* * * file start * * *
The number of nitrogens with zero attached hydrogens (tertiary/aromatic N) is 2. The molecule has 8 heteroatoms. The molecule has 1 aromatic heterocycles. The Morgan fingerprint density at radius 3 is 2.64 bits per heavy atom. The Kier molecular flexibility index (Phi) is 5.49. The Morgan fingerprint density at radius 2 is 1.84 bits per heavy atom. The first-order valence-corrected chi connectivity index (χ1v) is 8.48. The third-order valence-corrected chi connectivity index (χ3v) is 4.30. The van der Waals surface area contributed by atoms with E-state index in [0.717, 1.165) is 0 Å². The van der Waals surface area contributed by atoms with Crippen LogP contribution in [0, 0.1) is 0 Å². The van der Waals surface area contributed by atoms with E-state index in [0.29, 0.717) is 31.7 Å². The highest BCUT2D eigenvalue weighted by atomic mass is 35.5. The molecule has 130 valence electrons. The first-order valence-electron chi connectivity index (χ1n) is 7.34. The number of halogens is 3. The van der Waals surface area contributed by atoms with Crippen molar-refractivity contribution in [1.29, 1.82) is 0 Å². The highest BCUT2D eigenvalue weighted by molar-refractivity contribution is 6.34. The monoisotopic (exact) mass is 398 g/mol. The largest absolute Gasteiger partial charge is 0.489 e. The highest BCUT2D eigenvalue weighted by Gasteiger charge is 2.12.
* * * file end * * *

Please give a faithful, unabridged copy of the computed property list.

The number of nitrogens with zero attached hydrogens (tertiary/aromatic N) is 2. The molecule has 8 heteroatoms. The molecule has 1 aromatic heterocycles. The Morgan fingerprint density at radius 3 is 2.64 bits per heavy atom. The Kier molecular flexibility index (Phi) is 5.49. The Morgan fingerprint density at radius 2 is 1.84 bits per heavy atom. The first-order valence-corrected chi connectivity index (χ1v) is 8.48. The third-order valence-corrected chi connectivity index (χ3v) is 4.30. The van der Waals surface area contributed by atoms with E-state index in [0.717, 1.165) is 0 Å². The van der Waals surface area contributed by atoms with Crippen LogP contribution in [0, 0.1) is 0 Å². The van der Waals surface area contributed by atoms with E-state index in [0.29, 0.717) is 31.7 Å². The highest BCUT2D eigenvalue weighted by atomic mass is 35.5. The molecule has 130 valence electrons. The first-order valence-electron chi connectivity index (χ1n) is 7.34. The number of halogens is 3. The van der Waals surface area contributed by atoms with Crippen molar-refractivity contribution in [1.29, 1.82) is 0 Å². The highest BCUT2D eigenvalue weighted by molar-refractivity contribution is 6.34. The monoisotopic (exact) mass is 398 g/mol. The largest absolute Gasteiger partial charge is 0.489 e. The highest BCUT2D eigenvalue weighted by Gasteiger charge is 2.12.